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SDI (serial digital interface) and its newer versions: does it require duplex?

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TheUnnamedNewbie:
Title says it all, is the SDI protocol duplex or simplex? I cant seem to find a straight anwser on the web, I suspect it is simplex but am unsure.

Someone:

--- Quote from: TheUnnamedNewbie on May 17, 2022, 05:57:47 am ---Title says it all, is the SDI protocol duplex or simplex? I cant seem to find a straight anwser on the web, I suspect it is simplex but am unsure.

--- End quote ---
Unidirectional

macboy:
I don't know if this is exactly what you are asking, but in the early days of HD video, an early version of a 3 Gbps SDI was created using a pair of cables, each a 1.5 Gbps link. Later (probably when 3 Gbps transceivers became more available), the "3G" links were a single cable. Unfortunately, two incompatible "standards" emerged: level-A and level-B. One was adapted from the 2 x 1.5 Gbps version, and another was a essentially an up-speed to 3 Gbps. Some equipment transmits either, but most (especially older) only transmits one or the other, and it is often difficult to determine which, as the specifications may have been written before each "standard" was even called level-A or level-B. Likewise, some receiving devices accept only one format, some both, and yet others have two inputs and will accept the dual-link version as well as one or the other single link version. Fun stuff.

The 6G (for 4k@30 Hz) and 12G (for 4K@60 Hz) versions are single link and much more likely to be fully compatible between vendors. 3G is a mess.

It is always unidirectional.

TheUnnamedNewbie:
I'm asking about this for a product demonstrator. The company I work at has a chipset they like to demonstrate at trade-shows with a video link. One of our old digital guys, no longer working here, built an entire FPGA system that takes HDMI and converts it to a serial datastream so we can transmit it. The FPGA also handles all things like handshaking, since our link is fully one-way - there is no way to do any handshaking.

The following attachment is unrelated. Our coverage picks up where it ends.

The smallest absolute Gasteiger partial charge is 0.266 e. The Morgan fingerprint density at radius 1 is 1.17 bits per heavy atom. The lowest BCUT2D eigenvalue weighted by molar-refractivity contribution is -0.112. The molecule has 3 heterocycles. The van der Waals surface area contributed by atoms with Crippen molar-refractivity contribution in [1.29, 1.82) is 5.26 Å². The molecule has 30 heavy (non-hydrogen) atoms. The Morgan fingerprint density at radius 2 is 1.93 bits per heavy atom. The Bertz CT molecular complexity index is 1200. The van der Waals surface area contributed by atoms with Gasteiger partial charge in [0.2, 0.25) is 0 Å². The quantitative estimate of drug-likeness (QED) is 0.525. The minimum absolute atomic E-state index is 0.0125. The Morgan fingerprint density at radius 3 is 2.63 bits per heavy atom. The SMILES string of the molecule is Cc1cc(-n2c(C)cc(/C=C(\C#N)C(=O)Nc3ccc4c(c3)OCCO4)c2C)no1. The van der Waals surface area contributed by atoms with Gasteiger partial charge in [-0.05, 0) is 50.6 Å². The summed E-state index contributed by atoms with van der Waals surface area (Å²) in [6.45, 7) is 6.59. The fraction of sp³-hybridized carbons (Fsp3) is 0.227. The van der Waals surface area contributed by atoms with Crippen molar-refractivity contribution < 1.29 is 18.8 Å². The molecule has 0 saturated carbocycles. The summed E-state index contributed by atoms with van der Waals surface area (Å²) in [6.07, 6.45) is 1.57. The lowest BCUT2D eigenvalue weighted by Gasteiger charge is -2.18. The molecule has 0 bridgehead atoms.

However, the current demonstrator uses not-even-full-HD resolution, and as a result doesn't even come close to stressing our link. We want to update this to a 4K link, but lost the team that did the FPGA design. What I was no hoping was that we could use these HDMI-SDI converters. However, I've since been told by one of the old guard  at the place I work that SDI does a low-speed handshake before going full blast, and that is why we needed the FPGA solution.

Someone:

--- Quote from: TheUnnamedNewbie on May 18, 2022, 05:23:17 am ---I've since been told by one of the old guard  at the place I work that SDI does a low-speed handshake before going full blast
--- End quote ---
They don't know what they are talking about.

SDI is a stream you can disconnect/reconnect at any time and recover the next frame from. Auto-detection of the protocol and rate might make that many frames depending on the implementation, and some receivers are just bad at it needing seconds. The only real limitation with SDI (particularly considering what you describe) is you have to stick within a limited set of broadcast/cinema standard frame rates and resolutions.

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